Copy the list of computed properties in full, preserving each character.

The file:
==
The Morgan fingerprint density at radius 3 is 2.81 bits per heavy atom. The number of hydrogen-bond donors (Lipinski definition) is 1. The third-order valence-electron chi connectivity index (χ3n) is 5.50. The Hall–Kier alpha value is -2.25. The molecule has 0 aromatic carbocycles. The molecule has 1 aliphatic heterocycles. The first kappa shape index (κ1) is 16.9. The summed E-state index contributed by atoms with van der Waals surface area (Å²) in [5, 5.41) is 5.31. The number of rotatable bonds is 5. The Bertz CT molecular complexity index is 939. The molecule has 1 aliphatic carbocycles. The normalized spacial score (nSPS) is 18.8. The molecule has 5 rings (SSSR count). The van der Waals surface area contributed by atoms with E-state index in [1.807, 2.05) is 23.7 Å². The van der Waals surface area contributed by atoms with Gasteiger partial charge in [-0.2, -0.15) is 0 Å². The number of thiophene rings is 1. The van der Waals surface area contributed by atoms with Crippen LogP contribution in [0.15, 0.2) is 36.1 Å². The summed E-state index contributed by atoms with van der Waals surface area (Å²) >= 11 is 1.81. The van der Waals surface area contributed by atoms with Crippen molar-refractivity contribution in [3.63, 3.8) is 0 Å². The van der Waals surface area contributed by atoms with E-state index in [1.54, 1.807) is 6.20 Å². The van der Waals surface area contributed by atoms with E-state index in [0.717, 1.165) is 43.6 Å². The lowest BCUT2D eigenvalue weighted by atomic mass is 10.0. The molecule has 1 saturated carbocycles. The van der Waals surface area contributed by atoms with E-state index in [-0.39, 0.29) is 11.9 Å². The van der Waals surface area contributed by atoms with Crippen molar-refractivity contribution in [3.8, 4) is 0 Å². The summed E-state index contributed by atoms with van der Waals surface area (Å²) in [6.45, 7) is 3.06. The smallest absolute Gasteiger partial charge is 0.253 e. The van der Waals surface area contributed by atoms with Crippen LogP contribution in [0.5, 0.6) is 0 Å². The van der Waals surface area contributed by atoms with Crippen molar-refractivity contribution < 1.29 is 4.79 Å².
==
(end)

The Morgan fingerprint density at radius 3 is 2.81 bits per heavy atom. The number of hydrogen-bond donors (Lipinski definition) is 1. The third-order valence-electron chi connectivity index (χ3n) is 5.50. The Hall–Kier alpha value is -2.25. The molecule has 0 aromatic carbocycles. The molecule has 1 aliphatic heterocycles. The first kappa shape index (κ1) is 16.9. The summed E-state index contributed by atoms with van der Waals surface area (Å²) in [5, 5.41) is 5.31. The number of rotatable bonds is 5. The Bertz CT molecular complexity index is 939. The molecule has 1 aliphatic carbocycles. The normalized spacial score (nSPS) is 18.8. The molecule has 5 rings (SSSR count). The van der Waals surface area contributed by atoms with E-state index in [1.807, 2.05) is 23.7 Å². The van der Waals surface area contributed by atoms with Gasteiger partial charge in [-0.2, -0.15) is 0 Å². The number of thiophene rings is 1. The van der Waals surface area contributed by atoms with Crippen LogP contribution in [0.15, 0.2) is 36.1 Å². The summed E-state index contributed by atoms with van der Waals surface area (Å²) >= 11 is 1.81. The van der Waals surface area contributed by atoms with Crippen molar-refractivity contribution in [3.63, 3.8) is 0 Å². The van der Waals surface area contributed by atoms with E-state index in [1.54, 1.807) is 6.20 Å². The van der Waals surface area contributed by atoms with E-state index in [0.717, 1.165) is 43.6 Å². The lowest BCUT2D eigenvalue weighted by atomic mass is 10.0. The molecule has 1 saturated carbocycles. The van der Waals surface area contributed by atoms with E-state index in [-0.39, 0.29) is 11.9 Å². The van der Waals surface area contributed by atoms with Crippen molar-refractivity contribution in [3.8, 4) is 0 Å². The summed E-state index contributed by atoms with van der Waals surface area (Å²) in [6.45, 7) is 3.06. The smallest absolute Gasteiger partial charge is 0.253 e. The van der Waals surface area contributed by atoms with Crippen LogP contribution in [0.5, 0.6) is 0 Å². The van der Waals surface area contributed by atoms with Crippen molar-refractivity contribution < 1.29 is 4.79 Å².